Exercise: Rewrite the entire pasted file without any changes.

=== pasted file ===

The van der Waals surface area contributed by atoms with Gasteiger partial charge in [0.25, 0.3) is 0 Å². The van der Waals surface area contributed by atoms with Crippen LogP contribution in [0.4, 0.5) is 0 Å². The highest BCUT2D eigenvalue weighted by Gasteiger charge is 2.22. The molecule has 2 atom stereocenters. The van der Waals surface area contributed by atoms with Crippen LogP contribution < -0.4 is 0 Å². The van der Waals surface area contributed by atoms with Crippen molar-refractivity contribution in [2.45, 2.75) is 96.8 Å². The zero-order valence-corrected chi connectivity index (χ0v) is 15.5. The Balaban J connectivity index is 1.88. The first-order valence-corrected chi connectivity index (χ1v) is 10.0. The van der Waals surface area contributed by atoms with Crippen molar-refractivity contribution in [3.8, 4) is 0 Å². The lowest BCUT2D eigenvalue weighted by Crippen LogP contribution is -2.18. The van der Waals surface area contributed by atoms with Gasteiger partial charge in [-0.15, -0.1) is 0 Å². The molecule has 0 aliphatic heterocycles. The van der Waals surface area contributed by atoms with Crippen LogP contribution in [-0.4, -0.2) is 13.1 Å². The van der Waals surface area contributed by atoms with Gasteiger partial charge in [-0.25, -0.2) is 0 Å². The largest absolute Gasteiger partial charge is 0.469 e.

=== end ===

The van der Waals surface area contributed by atoms with Gasteiger partial charge in [0.25, 0.3) is 0 Å². The van der Waals surface area contributed by atoms with Crippen LogP contribution in [0.4, 0.5) is 0 Å². The highest BCUT2D eigenvalue weighted by Gasteiger charge is 2.22. The molecule has 2 atom stereocenters. The van der Waals surface area contributed by atoms with Crippen LogP contribution < -0.4 is 0 Å². The van der Waals surface area contributed by atoms with Crippen molar-refractivity contribution in [2.45, 2.75) is 96.8 Å². The zero-order valence-corrected chi connectivity index (χ0v) is 15.5. The Balaban J connectivity index is 1.88. The first-order valence-corrected chi connectivity index (χ1v) is 10.0. The van der Waals surface area contributed by atoms with Crippen molar-refractivity contribution in [3.8, 4) is 0 Å². The lowest BCUT2D eigenvalue weighted by Crippen LogP contribution is -2.18. The van der Waals surface area contributed by atoms with Gasteiger partial charge in [-0.15, -0.1) is 0 Å². The molecule has 0 aliphatic heterocycles. The van der Waals surface area contributed by atoms with Crippen LogP contribution in [-0.4, -0.2) is 13.1 Å². The van der Waals surface area contributed by atoms with Gasteiger partial charge in [-0.25, -0.2) is 0 Å². The largest absolute Gasteiger partial charge is 0.469 e.